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stock having a market value equal to or greater than a multiple of each executive’s base salary. Until the applicable ownership guideline is achieved, each named executive officer is required to retain at least 50% of the shares acquired from Company equity awards after payment (or withholding) of the exercise price, if applicable, and taxes. Once the applicable ownership guideline is achieved, the aforementioned retention ratio will no longer apply. If a named executive officer’s share ownership subsequently falls back below the applicable ownership guideline and remains below the ownership guideline on a continuous basis for a period of more than 24 months, the named executive officer will be required to comply again with the retention ratio until such time as the named executive officer again achieves the ownership guidelines.

Our ownership guidelines are shown below. We believe the use of a retention ratio appropriately balances the need to work toward achieving these requirements with standard liquidity needs our named executive officers may face. As a result of the cancellation and cash out of their equity awards under the 2018 Plan due to our Emergence, none of our named executive officers met their ownership requirements under our ownership guidelines, as of December 31, 2021. See “Elements of Executive Compensation—Management Side Letters” for a detailed discussion of cancelled awards under the 2018 Plan. Also, our ownership guidelines do not take into account PSUs held by each named executive officer, only their RSUs and freely tradeable shares.

 

Named Executive Officer

   Ownership Guideline as
a Multiple of Base
Salary

Olivier Rabiller

   5x

Sean Deason

   3x

Craig Balis

   3x

Thierry Mabru

   2x

Jérôme Maironi

   3x

 

 

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COMPENSATION COMMITTEE REPORT

The information contained in this Report of the Compensation Committee shall not be deemed incorporated by reference in any filing under the Securities Act of 1933, as amended, or the Exchange Act, whether made before or after the date hereof and irrespective of any general incorporation language in any such filing (except to the extent that we specifically incorporate this information by reference) and shall not otherwise be deemed “soliciting material” or “filed” with the SEC or subject to Regulation 14A or 14C, or to the liabilities of Section 18 of the Exchange Act (except to the extent that we specifically incorporate this information by reference).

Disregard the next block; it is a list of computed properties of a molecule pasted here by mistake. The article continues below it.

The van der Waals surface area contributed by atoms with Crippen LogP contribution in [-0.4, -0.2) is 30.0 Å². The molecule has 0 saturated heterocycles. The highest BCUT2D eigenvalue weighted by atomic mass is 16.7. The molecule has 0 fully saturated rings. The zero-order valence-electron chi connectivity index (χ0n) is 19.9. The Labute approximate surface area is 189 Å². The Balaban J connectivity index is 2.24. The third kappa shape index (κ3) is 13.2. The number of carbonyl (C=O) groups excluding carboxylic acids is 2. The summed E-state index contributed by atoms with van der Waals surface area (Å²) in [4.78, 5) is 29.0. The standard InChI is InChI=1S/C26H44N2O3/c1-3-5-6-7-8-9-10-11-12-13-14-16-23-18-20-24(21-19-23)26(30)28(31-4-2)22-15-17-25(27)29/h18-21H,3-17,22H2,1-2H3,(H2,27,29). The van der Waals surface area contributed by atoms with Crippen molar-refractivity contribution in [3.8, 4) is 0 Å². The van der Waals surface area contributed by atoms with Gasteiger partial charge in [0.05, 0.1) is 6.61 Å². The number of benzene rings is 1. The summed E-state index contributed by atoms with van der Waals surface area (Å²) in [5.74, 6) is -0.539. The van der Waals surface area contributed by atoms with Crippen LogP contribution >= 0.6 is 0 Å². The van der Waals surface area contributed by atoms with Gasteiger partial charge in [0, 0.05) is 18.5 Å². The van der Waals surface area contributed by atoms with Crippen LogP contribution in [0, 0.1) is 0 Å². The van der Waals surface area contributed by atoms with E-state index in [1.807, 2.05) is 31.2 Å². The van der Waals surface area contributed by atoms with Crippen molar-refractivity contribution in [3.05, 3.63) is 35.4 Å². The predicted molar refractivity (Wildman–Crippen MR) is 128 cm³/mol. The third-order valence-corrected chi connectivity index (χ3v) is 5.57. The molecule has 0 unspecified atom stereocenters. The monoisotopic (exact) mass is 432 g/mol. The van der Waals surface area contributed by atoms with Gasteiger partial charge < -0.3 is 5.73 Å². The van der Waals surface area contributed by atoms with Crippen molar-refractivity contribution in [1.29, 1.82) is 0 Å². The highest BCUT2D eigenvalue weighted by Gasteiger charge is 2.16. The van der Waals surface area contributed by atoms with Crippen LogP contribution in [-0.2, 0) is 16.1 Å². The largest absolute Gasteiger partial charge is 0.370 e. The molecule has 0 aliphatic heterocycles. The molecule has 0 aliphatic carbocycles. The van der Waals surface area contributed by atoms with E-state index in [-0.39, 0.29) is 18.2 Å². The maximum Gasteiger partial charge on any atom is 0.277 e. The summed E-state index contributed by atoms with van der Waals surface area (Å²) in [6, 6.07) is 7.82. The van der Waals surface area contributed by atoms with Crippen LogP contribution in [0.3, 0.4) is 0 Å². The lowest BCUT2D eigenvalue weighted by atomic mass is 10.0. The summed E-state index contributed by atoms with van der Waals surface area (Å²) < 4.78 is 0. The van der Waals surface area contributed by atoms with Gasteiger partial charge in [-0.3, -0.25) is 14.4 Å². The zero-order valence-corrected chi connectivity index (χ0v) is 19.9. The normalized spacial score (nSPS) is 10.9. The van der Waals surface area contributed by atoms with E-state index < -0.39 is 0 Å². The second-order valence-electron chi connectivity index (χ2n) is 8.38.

The Compensation Committee has reviewed and discussed with management the Compensation Discussion and Analysis and, based on such review and discussions, recommended to the Board that the Compensation Discussion and Analysis be included in this proxy statement and incorporated by reference in the Company’s annual report on Form 10-K for the fiscal year ended December 31, 2021.

COMPENSATION COMMITTEE

Julia Steyn (Chair)

Robert Shanks

Steven Silver

 

 

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SUMMARY COMPENSATION TABLE

The following table sets forth information concerning the compensation of our named executive officers for the years ended December 31, 2021, 2020 and 2019.

 

Name and
Principal Position
  Year     Salary
($)(1)
    Bonus
($)
    Stock
Awards
($)(2)
    Option
Awards
($)(3)
    Non-Equity
Incentive Plan
Compensation
($)(4)
    Change in
Pension Value
and
Nonqualified
Deferred
Compensation
Earnings
($)(5)
    All Other
Compensation
($)(6)
    Total ($)  

Olivier Rabiller

President and Chief Executive Officer

    2021       984,801             7,602,860             2,215,802       165,233       22,650       10,991,346  
    2020       905,670             3,582,093                   114,388       22,016       4,624,167  
    2019       897,923       276,011       2,830,817       790,273       452,735       92,521       29,221       5,369,501  

Sean Deason

Chief Financial Officer

    2021       623,707             2,500,936             866,853       59,590       174,189       4,225,376  
    2020       314,773       1,223,105                         28,916       302,340       1,869,134  

Craig Balis

Senior Vice President and Chief Technology Officer

    2021       437,690             1,696,637             453,008       122,457       31,260       2,741,052  
    2020       402,520             914,285                   92,872       27,284       1,436,961  
    2019       402,431       158,707       852,143       200,710       76,793       78,306       139,763       1,908,853  

Thierry Mabru

Senior Vice President, Integrated Supply Chain

    2021       443,161             1,374,280             471,965       101,235       22,650       2,413,292  
    2020       407,552             838,186                   79,660       22,016       1,347,414  
    2019       407,461       119,604       672,721       162,570       77,971       65,674       20,826       1,526,827  

Jérôme Maironi

Senior Vice President, General Counsel, and Corporate Secretary

    2021       492,401             1,803,722             560,106       93,139       28,676       2,978,043